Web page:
The Army Isn’t Blocking a Christian Company From Selling Religious Dog Tags December 5, 2019

The Army Isn’t Blocking a Christian Company From Selling Religious Dog Tags

As I posted back in July, an online Christian jewelry store stopped selling dog tags featuring emblems of the Marine Corps and Navy after the military branches demanded they end the unauthorized usage.

The company, Shields of Strength, didn’t seem to care that using the official logos of the military suggested an endorsement of religion that the military wasn’t making. In fact, the Department of Defense’s own rules prohibit the designs on any items that promote certain ideologies or religious beliefs.

The Military Religious Freedom Foundation‘s founder Mikey Weinstein sent letters to all of the military branches urging them to put a stop to what the Christian company was doing, and it worked. The U.S. Marine Corps Trademark Licensing Office was able to get the store to take down the Marine Corps and Navy dog tags, though the Army and Air Force dog tags were still available for purchase.

Now it seems the Army has followed suit, sending the same message to the company to cease and desist with the logo usage.

You are not authorized to put biblical verses on your Army products,” Army Trademark Licensing Program director, Paul Jensen, wrote to Vaughan in August, according to a letter obtained by Fox News. “For example, Joshua 1:9. Please remove ALL biblical references from all of your Army products.

That’s the proper thing to do. That’s what the Army would surely do if we were talking about a non-Christian belief. It’s not an anti-Christian move. It’s just about maintaining the Army’s religious neutrality.

But, as expected, First Liberty, a right-wing legal group that doesn’t care about the law, is telling the Army this move is unnecessary. In a letter to the Jensen, one of their attorneys says telling an outside company not to put the Army logo on a Bible product is “unconstitutional.”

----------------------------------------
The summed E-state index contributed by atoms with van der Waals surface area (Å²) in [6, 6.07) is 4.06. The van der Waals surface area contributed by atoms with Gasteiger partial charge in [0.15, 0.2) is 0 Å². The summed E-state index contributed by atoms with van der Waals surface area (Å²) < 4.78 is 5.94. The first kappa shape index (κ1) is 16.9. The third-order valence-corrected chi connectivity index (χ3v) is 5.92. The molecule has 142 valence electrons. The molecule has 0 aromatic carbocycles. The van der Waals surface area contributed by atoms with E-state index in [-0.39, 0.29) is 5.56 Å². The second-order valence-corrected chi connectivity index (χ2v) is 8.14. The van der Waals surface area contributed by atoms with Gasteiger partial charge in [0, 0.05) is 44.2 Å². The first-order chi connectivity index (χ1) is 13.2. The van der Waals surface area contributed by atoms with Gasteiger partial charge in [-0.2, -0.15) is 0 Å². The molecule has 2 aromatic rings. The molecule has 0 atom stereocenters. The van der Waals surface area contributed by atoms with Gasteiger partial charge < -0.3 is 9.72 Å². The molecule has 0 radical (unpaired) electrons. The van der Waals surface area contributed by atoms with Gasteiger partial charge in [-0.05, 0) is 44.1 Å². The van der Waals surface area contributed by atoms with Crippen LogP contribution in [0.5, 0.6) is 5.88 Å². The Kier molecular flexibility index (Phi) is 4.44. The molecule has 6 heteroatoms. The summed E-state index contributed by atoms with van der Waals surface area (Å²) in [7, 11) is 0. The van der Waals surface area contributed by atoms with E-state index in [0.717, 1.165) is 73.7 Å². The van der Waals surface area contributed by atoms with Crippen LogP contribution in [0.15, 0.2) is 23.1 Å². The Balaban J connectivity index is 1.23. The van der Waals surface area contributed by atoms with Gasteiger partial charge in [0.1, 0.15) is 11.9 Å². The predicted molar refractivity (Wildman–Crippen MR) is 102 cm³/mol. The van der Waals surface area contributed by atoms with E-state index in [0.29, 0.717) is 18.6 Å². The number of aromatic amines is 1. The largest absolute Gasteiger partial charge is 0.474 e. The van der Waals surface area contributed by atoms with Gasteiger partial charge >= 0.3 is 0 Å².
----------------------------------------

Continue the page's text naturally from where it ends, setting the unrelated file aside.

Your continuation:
[Shields of Strength] does not relinquish its First Amendment rights by virtue of its status as a license-holder. Indeed, any requirement that SoS subject itself to such censorship as a condition to receiving a license would itself be an unconstitutional condition.

It’s all made up law, though. The company can’t just put someone else’s logo on their religious products and start selling them. They can’t do it with the military either. Neither can atheist groups. The company is more than welcome, however, to sell shirts saying “I love the Army” or “Proud mother of a soldier.” It’s the use of the logo that’s the issue.

The Christian Broadcasting Network’s headline for their story about this is “Army Bans Faith-Based Company from Making Inspirational Dog Tags After Atheist Complaint.” That’s a lie. The problem isn’t that the company is selling “inspirational” dog tags.

The FOX News headline for their story about this is “Army says faith-based group can no longer put Bible verses on dog tags after complaint.” That’s also a lie. They can sell dog tags with Bible verses. They just can’t use the logo.

This isn’t complicated unless you’re a conservative Christian whose job is lying to the public.

The military, which already gives preferential treatment to Christians when it comes to chaplains, knows what it’s doing here. First Liberty, which goes out of its way to scare people into thinking government promotion of Christianity is some kind of legal default, does not.

They’re not going to win this. But you can bet they’ll fundraise off the fact that they wrote a scary letter.

(Portions of this article were published earlier)

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